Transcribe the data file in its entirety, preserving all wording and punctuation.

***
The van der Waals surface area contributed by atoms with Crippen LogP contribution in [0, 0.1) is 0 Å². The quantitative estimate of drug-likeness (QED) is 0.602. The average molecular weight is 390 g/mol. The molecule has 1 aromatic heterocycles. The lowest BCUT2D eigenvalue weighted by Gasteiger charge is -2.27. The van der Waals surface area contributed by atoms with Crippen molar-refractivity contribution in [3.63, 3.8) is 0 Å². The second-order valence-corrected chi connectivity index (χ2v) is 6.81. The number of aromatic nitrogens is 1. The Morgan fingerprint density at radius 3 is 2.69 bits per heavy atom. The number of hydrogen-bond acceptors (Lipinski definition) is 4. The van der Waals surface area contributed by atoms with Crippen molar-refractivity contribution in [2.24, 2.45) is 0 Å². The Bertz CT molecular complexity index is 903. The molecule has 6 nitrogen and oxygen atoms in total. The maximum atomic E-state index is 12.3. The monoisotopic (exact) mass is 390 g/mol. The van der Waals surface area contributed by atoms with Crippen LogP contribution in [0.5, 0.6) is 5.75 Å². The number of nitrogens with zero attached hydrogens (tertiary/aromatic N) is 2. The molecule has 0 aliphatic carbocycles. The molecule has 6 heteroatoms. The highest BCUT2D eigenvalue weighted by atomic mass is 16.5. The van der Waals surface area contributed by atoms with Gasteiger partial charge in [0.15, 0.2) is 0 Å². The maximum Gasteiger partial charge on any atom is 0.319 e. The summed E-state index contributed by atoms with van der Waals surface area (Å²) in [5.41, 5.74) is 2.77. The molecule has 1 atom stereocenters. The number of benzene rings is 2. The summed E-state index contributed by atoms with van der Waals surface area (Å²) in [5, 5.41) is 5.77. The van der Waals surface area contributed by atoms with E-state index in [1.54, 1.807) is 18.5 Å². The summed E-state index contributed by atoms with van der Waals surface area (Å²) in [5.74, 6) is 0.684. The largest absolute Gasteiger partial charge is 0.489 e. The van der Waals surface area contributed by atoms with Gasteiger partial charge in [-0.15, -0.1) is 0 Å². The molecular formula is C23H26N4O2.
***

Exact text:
The van der Waals surface area contributed by atoms with Crippen LogP contribution in [0, 0.1) is 0 Å². The quantitative estimate of drug-likeness (QED) is 0.602. The average molecular weight is 390 g/mol. The molecule has 1 aromatic heterocycles. The lowest BCUT2D eigenvalue weighted by Gasteiger charge is -2.27. The van der Waals surface area contributed by atoms with Crippen molar-refractivity contribution in [3.63, 3.8) is 0 Å². The second-order valence-corrected chi connectivity index (χ2v) is 6.81. The number of aromatic nitrogens is 1. The Morgan fingerprint density at radius 3 is 2.69 bits per heavy atom. The number of hydrogen-bond acceptors (Lipinski definition) is 4. The van der Waals surface area contributed by atoms with Crippen molar-refractivity contribution in [2.24, 2.45) is 0 Å². The Bertz CT molecular complexity index is 903. The molecule has 6 nitrogen and oxygen atoms in total. The maximum atomic E-state index is 12.3. The monoisotopic (exact) mass is 390 g/mol. The van der Waals surface area contributed by atoms with Crippen LogP contribution in [0.5, 0.6) is 5.75 Å². The number of nitrogens with zero attached hydrogens (tertiary/aromatic N) is 2. The molecule has 0 aliphatic carbocycles. The molecule has 6 heteroatoms. The highest BCUT2D eigenvalue weighted by atomic mass is 16.5. The van der Waals surface area contributed by atoms with Gasteiger partial charge in [0.15, 0.2) is 0 Å². The maximum Gasteiger partial charge on any atom is 0.319 e. The summed E-state index contributed by atoms with van der Waals surface area (Å²) in [5.41, 5.74) is 2.77. The molecule has 1 atom stereocenters. The number of benzene rings is 2. The summed E-state index contributed by atoms with van der Waals surface area (Å²) in [5, 5.41) is 5.77. The van der Waals surface area contributed by atoms with E-state index in [1.54, 1.807) is 18.5 Å². The summed E-state index contributed by atoms with van der Waals surface area (Å²) in [5.74, 6) is 0.684. The largest absolute Gasteiger partial charge is 0.489 e. The van der Waals surface area contributed by atoms with Gasteiger partial charge in [-0.15, -0.1) is 0 Å². The molecular formula is C23H26N4O2.